American Journal of Tropical Medicine and Hygiene
January 2015; 92 (1)
Expanding the Toolbox in Pursuit of a Strain Transcendent Malaria Vaccine
Anne E.P. Frosch and Chandy C. John
Am J Trop Med Hyg 2015 92:1-2; Published online November 24, 2014, doi:10.4269/ajtmh.14-0662
Environmental Surveillance for Toxigenic Vibrio cholerae in Surface Waters of Haiti
Am J Trop Med Hyg 2015 92:118-125; Published online November 10, 2014, doi:10.4269/ajtmh.13-0601
Amy M. Kahler, Bradd J. Haley, Arlene Chen, Bonnie J. Mull, Cheryl L. Tarr, Maryann Turnsek, Lee S. Katz, Michael S. Humphrys, Gordana Derado, Nicole Freeman, Jacques Boncy, Rita R. Colwell, Anwar Huq, and Vincent R. Hill
Epidemic cholera was reported in Haiti in 2010, with no information available on the occurrence or geographic distribution of toxigenic Vibrio cholerae in Haitian waters. In a series of field visits conducted in Haiti between 2011 and 2013, water and plankton samples were collected at 19 sites. Vibrio cholerae was detected using culture, polymerase chain reaction, and direct viable count methods (DFA-DVC). Cholera toxin genes were detected by polymerase chain reaction in broth enrichments of samples collected in all visits except March 2012. Toxigenic V. cholerae was isolated from river water in 2011 and 2013. Whole genome sequencing revealed that these isolates were a match to the outbreak strain. The DFA-DVC tests were positive for V. cholerae O1 in plankton samples collected from multiple sites. Results of this survey show that toxigenic V. cholerae could be recovered from surface waters in Haiti more than 2 years after the onset of the epidemic.
The Development and Implementation of a Competency-Based Curriculum for Training in Global Health Research
Thanh G. N. Ton, Sophia P. Gladding, Joseph R. Zunt, Chandy John, Vivek R. Nerurkar, Cheryl A. Moyer, Nicole Hobbs, Molly McCoy and Joseph C. Kolars*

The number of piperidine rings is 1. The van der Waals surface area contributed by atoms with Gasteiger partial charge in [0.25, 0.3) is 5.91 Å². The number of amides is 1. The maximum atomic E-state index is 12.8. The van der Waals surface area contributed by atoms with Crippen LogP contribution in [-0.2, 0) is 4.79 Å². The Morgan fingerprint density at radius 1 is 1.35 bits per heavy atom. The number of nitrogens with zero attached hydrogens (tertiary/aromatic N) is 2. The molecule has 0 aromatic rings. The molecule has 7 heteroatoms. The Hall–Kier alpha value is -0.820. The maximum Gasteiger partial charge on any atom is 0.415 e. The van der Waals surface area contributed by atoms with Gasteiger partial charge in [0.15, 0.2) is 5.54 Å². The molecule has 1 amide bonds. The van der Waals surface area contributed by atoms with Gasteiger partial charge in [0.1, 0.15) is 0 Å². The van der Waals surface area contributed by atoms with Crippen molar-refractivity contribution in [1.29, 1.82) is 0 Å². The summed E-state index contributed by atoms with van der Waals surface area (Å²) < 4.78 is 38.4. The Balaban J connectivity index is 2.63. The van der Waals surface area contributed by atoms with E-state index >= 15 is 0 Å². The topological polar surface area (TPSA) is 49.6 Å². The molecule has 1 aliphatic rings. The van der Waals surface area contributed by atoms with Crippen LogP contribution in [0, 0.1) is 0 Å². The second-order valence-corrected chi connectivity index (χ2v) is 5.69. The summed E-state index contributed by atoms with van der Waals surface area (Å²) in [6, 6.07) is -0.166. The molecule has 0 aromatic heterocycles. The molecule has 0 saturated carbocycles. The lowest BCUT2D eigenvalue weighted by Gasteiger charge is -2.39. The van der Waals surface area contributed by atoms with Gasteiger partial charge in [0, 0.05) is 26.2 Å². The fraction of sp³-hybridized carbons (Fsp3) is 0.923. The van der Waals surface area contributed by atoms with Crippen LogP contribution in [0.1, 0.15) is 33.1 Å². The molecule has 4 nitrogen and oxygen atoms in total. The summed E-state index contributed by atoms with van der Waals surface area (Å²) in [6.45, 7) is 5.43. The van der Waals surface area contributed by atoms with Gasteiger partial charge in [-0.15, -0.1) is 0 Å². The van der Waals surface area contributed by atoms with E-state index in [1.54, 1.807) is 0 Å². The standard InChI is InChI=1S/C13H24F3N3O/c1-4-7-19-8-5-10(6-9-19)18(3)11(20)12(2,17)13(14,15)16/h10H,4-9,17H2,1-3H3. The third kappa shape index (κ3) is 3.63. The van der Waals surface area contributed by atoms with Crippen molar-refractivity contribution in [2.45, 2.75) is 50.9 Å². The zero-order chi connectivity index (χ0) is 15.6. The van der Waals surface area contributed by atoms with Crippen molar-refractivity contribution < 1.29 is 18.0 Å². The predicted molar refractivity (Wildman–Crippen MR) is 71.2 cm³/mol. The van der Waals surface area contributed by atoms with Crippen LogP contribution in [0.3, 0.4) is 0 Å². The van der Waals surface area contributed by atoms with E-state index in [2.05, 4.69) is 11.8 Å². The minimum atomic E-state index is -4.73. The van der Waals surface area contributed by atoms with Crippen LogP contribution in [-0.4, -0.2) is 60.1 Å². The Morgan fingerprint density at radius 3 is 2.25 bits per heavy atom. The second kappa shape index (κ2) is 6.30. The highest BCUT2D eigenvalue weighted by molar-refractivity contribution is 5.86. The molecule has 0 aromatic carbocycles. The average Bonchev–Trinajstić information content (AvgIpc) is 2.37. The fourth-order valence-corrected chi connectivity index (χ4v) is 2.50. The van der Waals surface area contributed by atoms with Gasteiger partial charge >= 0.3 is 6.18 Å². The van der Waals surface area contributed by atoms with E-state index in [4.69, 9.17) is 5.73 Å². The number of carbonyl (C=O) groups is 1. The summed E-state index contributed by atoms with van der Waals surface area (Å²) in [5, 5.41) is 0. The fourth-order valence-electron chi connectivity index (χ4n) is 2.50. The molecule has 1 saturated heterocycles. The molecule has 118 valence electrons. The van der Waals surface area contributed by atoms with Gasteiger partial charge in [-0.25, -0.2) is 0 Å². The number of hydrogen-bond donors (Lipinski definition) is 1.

Departments of Neurology and Global Health, University of Washington, Seattle, Washington; Department of Pediatrics, University of Minnesota, Minneapolis, Minnesota; Department of Medicine (Infectious Disease), University of Washington, Seattle, Washington; Department of Tropical Medicine, Medical Microbiology and Pharmacology, John A. Burns School of Medicine, University of Hawaii at Manoa, Honolulu, Hawaii; Global Research, Education and Collaboration in Health (REACH) and Departments of Learning Health Sciences and Internal Medicine, University of Michigan, Ann Arbor, Michigan
The Fogarty International Center (FIC) Global Health Fellows Program provides trainees with the opportunity to develop research skills through a mentored research experience, increase their content expertise, and better understand trends in global health research, funding organizations, and pathways to generate support. The Northern Pacific Global Health Fellows Research and Training Consortium, which hosts one of the FIC Global Health Programs, sought to enhance research training by developing, implementing, and evaluating a competency-based curriculum that uses a modular, asynchronous, web-based format. The curriculum has 8 core competencies, 36 learning objectives, and 58 assignments. Nineteen trainees completed their 11-month fellowship, engaged in the curriculum, and provided pre- and post-fellowship self-assessments. Self-assessed scores significantly improved for all competencies. Trainees identified the curriculum as one of the strengths of the program. This competency-based curriculum represents a first step toward creating a framework of global health research competencies on which further efforts could be based.